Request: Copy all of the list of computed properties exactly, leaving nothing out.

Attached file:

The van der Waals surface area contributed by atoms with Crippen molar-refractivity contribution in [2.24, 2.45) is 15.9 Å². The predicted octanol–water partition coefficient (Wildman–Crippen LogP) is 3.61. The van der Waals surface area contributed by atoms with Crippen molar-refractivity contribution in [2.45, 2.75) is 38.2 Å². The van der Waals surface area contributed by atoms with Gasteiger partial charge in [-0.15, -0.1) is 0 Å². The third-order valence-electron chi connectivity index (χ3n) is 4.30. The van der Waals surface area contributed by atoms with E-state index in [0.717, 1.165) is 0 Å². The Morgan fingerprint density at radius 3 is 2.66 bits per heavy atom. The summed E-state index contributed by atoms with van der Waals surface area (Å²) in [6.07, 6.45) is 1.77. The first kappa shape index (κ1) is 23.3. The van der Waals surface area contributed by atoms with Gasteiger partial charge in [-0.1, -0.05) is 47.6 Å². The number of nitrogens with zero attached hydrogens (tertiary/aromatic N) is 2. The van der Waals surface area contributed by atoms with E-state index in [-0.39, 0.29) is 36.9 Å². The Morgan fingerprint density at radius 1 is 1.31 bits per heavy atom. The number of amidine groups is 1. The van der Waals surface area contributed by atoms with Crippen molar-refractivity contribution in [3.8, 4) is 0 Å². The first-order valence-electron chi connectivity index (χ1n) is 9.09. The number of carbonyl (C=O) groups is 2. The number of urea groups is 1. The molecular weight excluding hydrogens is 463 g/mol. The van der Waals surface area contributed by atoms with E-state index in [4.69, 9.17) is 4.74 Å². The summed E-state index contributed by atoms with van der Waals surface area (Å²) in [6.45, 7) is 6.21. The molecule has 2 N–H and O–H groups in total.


The van der Waals surface area contributed by atoms with Crippen molar-refractivity contribution in [2.24, 2.45) is 15.9 Å². The predicted octanol–water partition coefficient (Wildman–Crippen LogP) is 3.61. The van der Waals surface area contributed by atoms with Crippen molar-refractivity contribution in [2.45, 2.75) is 38.2 Å². The van der Waals surface area contributed by atoms with Gasteiger partial charge in [-0.15, -0.1) is 0 Å². The third-order valence-electron chi connectivity index (χ3n) is 4.30. The van der Waals surface area contributed by atoms with E-state index in [0.717, 1.165) is 0 Å². The Morgan fingerprint density at radius 3 is 2.66 bits per heavy atom. The summed E-state index contributed by atoms with van der Waals surface area (Å²) in [6.07, 6.45) is 1.77. The first kappa shape index (κ1) is 23.3. The van der Waals surface area contributed by atoms with Gasteiger partial charge in [-0.1, -0.05) is 47.6 Å². The number of nitrogens with zero attached hydrogens (tertiary/aromatic N) is 2. The van der Waals surface area contributed by atoms with E-state index in [-0.39, 0.29) is 36.9 Å². The Morgan fingerprint density at radius 1 is 1.31 bits per heavy atom. The number of amidine groups is 1. The van der Waals surface area contributed by atoms with Crippen molar-refractivity contribution in [3.8, 4) is 0 Å². The first-order valence-electron chi connectivity index (χ1n) is 9.09. The number of carbonyl (C=O) groups is 2. The number of urea groups is 1. The molecular weight excluding hydrogens is 463 g/mol. The van der Waals surface area contributed by atoms with E-state index in [4.69, 9.17) is 4.74 Å². The summed E-state index contributed by atoms with van der Waals surface area (Å²) in [6.45, 7) is 6.21. The molecule has 2 N–H and O–H groups in total.